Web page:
Remember that expression “Don’t bite off more than you can chew.”? In today’s landscape of digestive maladies, perhaps it should be reworked into “Don’t swallow more than you have chewed.” In the case of GERD or Gastro-esophageal Reflux Disease, that very expression is one of the main interventions that alleviates it. Chewing or masticating completely, which means 20x per bite, enhances the secretion of saliva and breaks up food into nice, small, easier-to-digest pieces. This gives the stomach an easier time in digesting said food. Saliva is also highly beneficial to digestion as it protects the esophageal mucosal barrier, contains growth factors for epithelial cells as well as enzymes that further break down food. However, when we eat too quickly and don’t chew food, we are secreting approximately 132% LESS saliva, which means we make GERD much more likely. Some of the other things that make GERD occur include smoking, drinking, consuming reactive foods such as coffee, chocolate and citrus fruits in excess amounts, and being overweight.
Much of the time, these factors cause the Lower Esophageal Sphincter (aka door to your stomach) to become weakened to the point that gastric contents can regurgitate back up the esophagus (causing heartburn). In addition to the above causes, Chinese medicine also holds out the importance of emotional state at the time of a meal. When eating, it is important to be in a good frame of mind, and to refrain from both stress eating as well as eating on the run.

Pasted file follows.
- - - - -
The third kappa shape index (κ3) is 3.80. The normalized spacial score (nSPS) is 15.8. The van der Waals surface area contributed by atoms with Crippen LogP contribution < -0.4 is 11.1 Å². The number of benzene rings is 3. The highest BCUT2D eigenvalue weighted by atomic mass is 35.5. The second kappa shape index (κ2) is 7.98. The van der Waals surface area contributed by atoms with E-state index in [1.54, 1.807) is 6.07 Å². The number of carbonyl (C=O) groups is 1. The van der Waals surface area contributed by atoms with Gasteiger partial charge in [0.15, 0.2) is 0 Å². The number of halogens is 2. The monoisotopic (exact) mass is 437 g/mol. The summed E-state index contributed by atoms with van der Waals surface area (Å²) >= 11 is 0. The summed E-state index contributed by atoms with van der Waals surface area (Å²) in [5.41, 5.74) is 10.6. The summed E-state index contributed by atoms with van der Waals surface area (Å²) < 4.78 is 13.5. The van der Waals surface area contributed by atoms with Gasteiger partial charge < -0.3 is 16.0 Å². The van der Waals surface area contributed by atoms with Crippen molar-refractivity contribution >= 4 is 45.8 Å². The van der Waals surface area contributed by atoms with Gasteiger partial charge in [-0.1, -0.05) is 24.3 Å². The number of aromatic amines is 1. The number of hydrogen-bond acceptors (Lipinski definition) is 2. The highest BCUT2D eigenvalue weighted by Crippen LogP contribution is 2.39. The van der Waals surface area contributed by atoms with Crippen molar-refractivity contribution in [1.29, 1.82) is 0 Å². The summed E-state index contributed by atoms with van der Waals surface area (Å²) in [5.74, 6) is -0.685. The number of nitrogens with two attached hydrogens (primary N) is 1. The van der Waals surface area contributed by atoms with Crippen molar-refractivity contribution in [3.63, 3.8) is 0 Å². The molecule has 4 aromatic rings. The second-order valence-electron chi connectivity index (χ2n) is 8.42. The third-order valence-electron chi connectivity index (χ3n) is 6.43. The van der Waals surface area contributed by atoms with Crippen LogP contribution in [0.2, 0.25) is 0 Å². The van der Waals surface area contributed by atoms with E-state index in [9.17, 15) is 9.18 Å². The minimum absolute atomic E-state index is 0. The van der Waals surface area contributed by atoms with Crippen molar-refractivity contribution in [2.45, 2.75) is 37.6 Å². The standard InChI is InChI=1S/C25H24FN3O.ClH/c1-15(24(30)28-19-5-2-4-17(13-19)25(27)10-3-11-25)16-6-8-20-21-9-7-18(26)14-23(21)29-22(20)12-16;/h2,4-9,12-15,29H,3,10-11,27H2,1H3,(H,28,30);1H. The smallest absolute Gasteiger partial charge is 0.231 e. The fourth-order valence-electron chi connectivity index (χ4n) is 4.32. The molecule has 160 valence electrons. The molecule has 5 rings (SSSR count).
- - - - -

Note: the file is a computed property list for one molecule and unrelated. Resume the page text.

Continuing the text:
The interventions that help GERD in addition to the above would be lower carbohydrate diets, eating seaweed or taking Sodium Alginate (a compound in seaweed that forms a barrier gel that sits on top of stomach acid) and Sodium Bicarbonate (baking soda 1/8-1/4tsp in case of hyperacidity). Although acupuncture also helps by causing the Lower Esophageal Sphincter to tighten up, it takes longer than 2 minutes, but is still worth mentioning if the other interventions are not enough.
Tune in next week when we’ll talk about fibrocystic breast changes.
Be Well and Be Zen
R. Gaby., Gastroesophageal reflux disease., Nutritional Medicine (2011)., Ch. 108., ps.420-22, ISBN13: 978-0-9828850-0-0. Fritz Perlberg Publishing, Concord, NH.